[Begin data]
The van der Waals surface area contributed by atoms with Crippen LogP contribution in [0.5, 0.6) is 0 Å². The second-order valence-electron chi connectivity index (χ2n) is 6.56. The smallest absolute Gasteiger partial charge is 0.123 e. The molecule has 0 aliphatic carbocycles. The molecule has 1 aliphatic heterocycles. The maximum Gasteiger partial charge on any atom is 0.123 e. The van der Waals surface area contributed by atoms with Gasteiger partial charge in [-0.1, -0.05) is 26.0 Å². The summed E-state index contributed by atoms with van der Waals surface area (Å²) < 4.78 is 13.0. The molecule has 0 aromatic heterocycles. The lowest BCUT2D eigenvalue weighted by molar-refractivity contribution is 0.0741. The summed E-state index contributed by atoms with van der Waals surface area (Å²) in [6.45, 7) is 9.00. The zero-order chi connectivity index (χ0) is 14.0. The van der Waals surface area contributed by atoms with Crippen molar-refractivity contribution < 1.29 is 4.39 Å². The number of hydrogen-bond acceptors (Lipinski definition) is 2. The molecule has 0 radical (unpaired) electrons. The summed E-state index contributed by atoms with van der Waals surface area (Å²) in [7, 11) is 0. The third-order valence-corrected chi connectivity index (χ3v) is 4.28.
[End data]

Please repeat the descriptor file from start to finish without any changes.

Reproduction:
The van der Waals surface area contributed by atoms with Crippen LogP contribution in [0.5, 0.6) is 0 Å². The second-order valence-electron chi connectivity index (χ2n) is 6.56. The smallest absolute Gasteiger partial charge is 0.123 e. The molecule has 0 aliphatic carbocycles. The molecule has 1 aliphatic heterocycles. The maximum Gasteiger partial charge on any atom is 0.123 e. The van der Waals surface area contributed by atoms with Gasteiger partial charge in [-0.1, -0.05) is 26.0 Å². The summed E-state index contributed by atoms with van der Waals surface area (Å²) < 4.78 is 13.0. The molecule has 0 aromatic heterocycles. The lowest BCUT2D eigenvalue weighted by molar-refractivity contribution is 0.0741. The summed E-state index contributed by atoms with van der Waals surface area (Å²) in [6.45, 7) is 9.00. The zero-order chi connectivity index (χ0) is 14.0. The van der Waals surface area contributed by atoms with Crippen molar-refractivity contribution < 1.29 is 4.39 Å². The number of hydrogen-bond acceptors (Lipinski definition) is 2. The molecule has 0 radical (unpaired) electrons. The summed E-state index contributed by atoms with van der Waals surface area (Å²) in [7, 11) is 0. The third-order valence-corrected chi connectivity index (χ3v) is 4.28.